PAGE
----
Lung cancer is classified according to the TNM system, which codes the anatomic extent of the disease and is the most important prognosticator we have to date. The anatomical extent is described in terms of three components: the extent of the primary tumor (T), the status of regional lymph nodes (N), and presence or absence of distant metastasis (M). The regional lymph nodes for lung cancer are pulmonary (subsegmental, segmental, lobar, interlobar and hilar), mediastinal (upper paratracheal, prevascular, retrotracheal, lower paratracheal, subaortic, para-aortic, subcarinal, paraesophageal and pulmonary ligament) and supraclavicular lymph nodes (1). Nodal status is considered to be one of the most reliable indicators of the prognosis in patients with lung cancer and thus is indispensable in determining the optimal therapeutic options (2). The IASLC recommends performing a systematic nodal dissection or a lobe-specific systematic nodal dissection for the proper pathological lymph node staging and to fulfill the requirements for complete resection (3). Systematic nodal dissection can disclose additional patients who are found to have lymph node metastases that were missed at sampling. A meticulous lymph node dissection does not cure cancer but amends cancer treatment by offering accurate staging.
Systematic nodal dissection is the removal of the mediastinal lymph nodes, which should be followed by hilar and intrapulmonary nodal dissection. Lobe-specific systematic nodal dissection consists of the removal of certain mediastinal lymph node stations, depending on the lobar location of the primary tumor (3). Usually, when systematic lymph node dissection is performed, the lymph nodes are dissected “en bloc” together with surrounding adipose tissue as a lump. In any nodal station, the surgeon should follow the landmarks surrounding the nodes. Anatomic definitions with anatomic limits for each lymph node station were proposed by the IASLC and published on AJCC Cancer Staging Manual (1). The dissection should follow natural reflections and the soft structures in the border of those anatomical limits, as well as the trachea, bronchus, azygos vein, superior vena cava, aorta, innominate artery, pulmonary vessels, pericardium and esophagus.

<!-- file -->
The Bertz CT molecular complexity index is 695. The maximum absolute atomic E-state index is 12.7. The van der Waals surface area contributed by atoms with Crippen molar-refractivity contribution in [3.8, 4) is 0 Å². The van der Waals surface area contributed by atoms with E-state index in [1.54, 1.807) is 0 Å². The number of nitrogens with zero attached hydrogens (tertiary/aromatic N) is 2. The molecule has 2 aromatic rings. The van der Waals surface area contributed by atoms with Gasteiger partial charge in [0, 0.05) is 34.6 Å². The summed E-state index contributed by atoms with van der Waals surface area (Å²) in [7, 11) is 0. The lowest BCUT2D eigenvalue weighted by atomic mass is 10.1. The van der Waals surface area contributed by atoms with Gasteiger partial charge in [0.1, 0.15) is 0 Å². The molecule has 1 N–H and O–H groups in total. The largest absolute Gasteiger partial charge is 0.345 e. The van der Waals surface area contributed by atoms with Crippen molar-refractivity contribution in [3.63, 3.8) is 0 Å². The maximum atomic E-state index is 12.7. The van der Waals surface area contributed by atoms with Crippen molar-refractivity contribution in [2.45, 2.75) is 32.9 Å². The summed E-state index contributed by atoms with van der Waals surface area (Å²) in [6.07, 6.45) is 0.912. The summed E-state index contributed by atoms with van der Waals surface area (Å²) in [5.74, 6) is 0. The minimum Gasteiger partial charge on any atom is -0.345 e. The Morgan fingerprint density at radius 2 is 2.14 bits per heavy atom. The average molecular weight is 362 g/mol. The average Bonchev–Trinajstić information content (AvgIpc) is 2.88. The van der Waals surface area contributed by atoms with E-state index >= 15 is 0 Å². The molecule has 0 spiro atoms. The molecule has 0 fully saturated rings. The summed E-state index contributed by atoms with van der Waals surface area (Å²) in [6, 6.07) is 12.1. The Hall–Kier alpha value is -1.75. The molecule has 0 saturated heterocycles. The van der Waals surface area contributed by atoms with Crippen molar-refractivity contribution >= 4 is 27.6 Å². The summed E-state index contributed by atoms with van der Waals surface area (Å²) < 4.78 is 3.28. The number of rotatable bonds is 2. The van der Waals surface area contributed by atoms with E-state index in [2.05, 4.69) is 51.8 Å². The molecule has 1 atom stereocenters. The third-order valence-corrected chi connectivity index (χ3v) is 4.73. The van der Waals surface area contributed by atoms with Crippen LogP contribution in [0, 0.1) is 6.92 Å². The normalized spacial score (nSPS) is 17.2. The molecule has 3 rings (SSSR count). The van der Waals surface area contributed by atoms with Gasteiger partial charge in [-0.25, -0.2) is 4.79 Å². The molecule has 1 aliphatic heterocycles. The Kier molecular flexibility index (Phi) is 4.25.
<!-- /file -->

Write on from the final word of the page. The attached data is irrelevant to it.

Dr. Ma et al. described the right side mediastinal lymph node dissection dealing with stations 2R, 4R and 7 by video-assisted thoracoscopic surgery (VATS) with video in this issue (4). Mediastinal lymph node dissection through VATS had been under criticism on its incompleteness. The developments of the thoracoscope itself and surgical devices have closed debate. Magnified view and operability in narrow spaces makes VATS for easy and safe mediastinal lymph node dissection. In the video, the authors focused on dissecting the total fat pad located among the anatomic landmarks of each station as a packet, “en bloc”. The authors also emphasized the non-grasping strategy by using an endoscopic suction for retracting the target mediastinal lymph nodes. The many kinds of devices such as forceps, a peanut dissector, a spatula and also a suction including an endoscopic suction are used as a retractor during dissection. The use of an endoscopic suction as a retractor in VATS is common and familiar for surgeons. The authors used an endoscopic suction not for retracting anatomical landmarks but for retracting mediastinal lymph nodes. The authors named it “non-grasping” en bloc dissection as a novel approach. To avoid cutting or crushing the target mediastinal lymph nodes is a minimum agreement for any surgeon. Surgeons should pay attentions to avoid smashing lymph nodes which may cause dissemination of tumor cells if the node is involved. Most surgeons grasp the connective tissue surrounding the fat pad including lymph nodes for separating from the anatomical limits, such as the trachea, bronchus, azygos vein, superior vena cava, aorta, innominate artery, pulmonary vessels, pericardium and esophagus, shown in the video. The priority exists on en bloc removal of all tissue that may contain cancer cells, including lymph nodes and surrounding fatty tissue within anatomical landmarks, regardless of grasping maneuver or non-grasping, retracting maneuver.
Conflicts of Interest: The author has no conflicts of interest to declare.
- Amin MB. American Joint Committee on Cancer. AJCC Cancer Staging Manual. 8th ed. Switzerland: Springer, 2017.
- Asamura H, Chansky K, Crowley J, et al. The International Association for the Study of Lung Cancer Lung Cancer Staging Project Proposals for the Revision of the N Descriptors in the Forthcoming 8th Edition of the TNM Classification for Lung Cancer. J Thorac Oncol 2015;10:1675-84.
- Rami-Porta R, Wittekind C, Goldstraw P. International Association for the Study of Lung Cancer (IASLC) Staging Committee. Complete resection in lung cancer surgery: proposed definition. Lung Cancer 2005;49:25-33. [Crossref] [PubMed]
- Ma L, Liu C, Mei J, et al. Video-assisted thoracoscopic surgery non-grasping en bloc mediastinal lymph node dissection for the right side. J Thorac Dis 2018;10:4502-4. [Crossref] [PubMed]